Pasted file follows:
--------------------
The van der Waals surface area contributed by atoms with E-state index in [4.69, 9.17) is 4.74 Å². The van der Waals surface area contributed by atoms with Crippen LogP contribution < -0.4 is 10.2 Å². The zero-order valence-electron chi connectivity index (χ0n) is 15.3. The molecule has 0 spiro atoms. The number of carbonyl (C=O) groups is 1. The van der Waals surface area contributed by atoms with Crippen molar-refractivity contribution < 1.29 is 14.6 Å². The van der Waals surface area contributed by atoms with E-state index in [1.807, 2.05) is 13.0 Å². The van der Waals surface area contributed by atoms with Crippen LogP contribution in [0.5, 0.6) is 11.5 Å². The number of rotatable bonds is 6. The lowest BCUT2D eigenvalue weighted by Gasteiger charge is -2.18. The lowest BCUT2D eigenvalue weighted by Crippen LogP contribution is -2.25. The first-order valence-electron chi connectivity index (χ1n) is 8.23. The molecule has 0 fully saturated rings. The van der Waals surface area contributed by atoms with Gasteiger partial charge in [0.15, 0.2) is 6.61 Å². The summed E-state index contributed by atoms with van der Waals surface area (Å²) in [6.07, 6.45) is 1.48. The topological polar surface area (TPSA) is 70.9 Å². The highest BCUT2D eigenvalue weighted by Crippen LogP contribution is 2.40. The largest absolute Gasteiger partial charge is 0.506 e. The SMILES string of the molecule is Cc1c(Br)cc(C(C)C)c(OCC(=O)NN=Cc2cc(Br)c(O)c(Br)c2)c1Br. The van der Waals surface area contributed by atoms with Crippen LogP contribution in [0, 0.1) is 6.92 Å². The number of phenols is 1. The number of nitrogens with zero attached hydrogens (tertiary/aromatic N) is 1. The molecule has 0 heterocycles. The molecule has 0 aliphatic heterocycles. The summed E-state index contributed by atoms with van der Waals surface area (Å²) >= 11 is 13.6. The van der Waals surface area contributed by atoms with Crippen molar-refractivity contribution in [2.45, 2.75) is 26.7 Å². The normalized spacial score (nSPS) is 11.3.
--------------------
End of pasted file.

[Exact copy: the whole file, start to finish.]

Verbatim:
The van der Waals surface area contributed by atoms with E-state index in [4.69, 9.17) is 4.74 Å². The van der Waals surface area contributed by atoms with Crippen LogP contribution < -0.4 is 10.2 Å². The zero-order valence-electron chi connectivity index (χ0n) is 15.3. The molecule has 0 spiro atoms. The number of carbonyl (C=O) groups is 1. The van der Waals surface area contributed by atoms with Crippen molar-refractivity contribution < 1.29 is 14.6 Å². The van der Waals surface area contributed by atoms with E-state index in [1.807, 2.05) is 13.0 Å². The van der Waals surface area contributed by atoms with Crippen LogP contribution in [0.5, 0.6) is 11.5 Å². The number of rotatable bonds is 6. The lowest BCUT2D eigenvalue weighted by Gasteiger charge is -2.18. The lowest BCUT2D eigenvalue weighted by Crippen LogP contribution is -2.25. The first-order valence-electron chi connectivity index (χ1n) is 8.23. The molecule has 0 fully saturated rings. The van der Waals surface area contributed by atoms with Gasteiger partial charge in [0.15, 0.2) is 6.61 Å². The summed E-state index contributed by atoms with van der Waals surface area (Å²) in [6.07, 6.45) is 1.48. The topological polar surface area (TPSA) is 70.9 Å². The highest BCUT2D eigenvalue weighted by Crippen LogP contribution is 2.40. The largest absolute Gasteiger partial charge is 0.506 e. The SMILES string of the molecule is Cc1c(Br)cc(C(C)C)c(OCC(=O)NN=Cc2cc(Br)c(O)c(Br)c2)c1Br. The van der Waals surface area contributed by atoms with Crippen LogP contribution in [0, 0.1) is 6.92 Å². The number of phenols is 1. The number of nitrogens with zero attached hydrogens (tertiary/aromatic N) is 1. The molecule has 0 heterocycles. The molecule has 0 aliphatic heterocycles. The summed E-state index contributed by atoms with van der Waals surface area (Å²) >= 11 is 13.6. The van der Waals surface area contributed by atoms with Crippen molar-refractivity contribution in [2.45, 2.75) is 26.7 Å². The normalized spacial score (nSPS) is 11.3.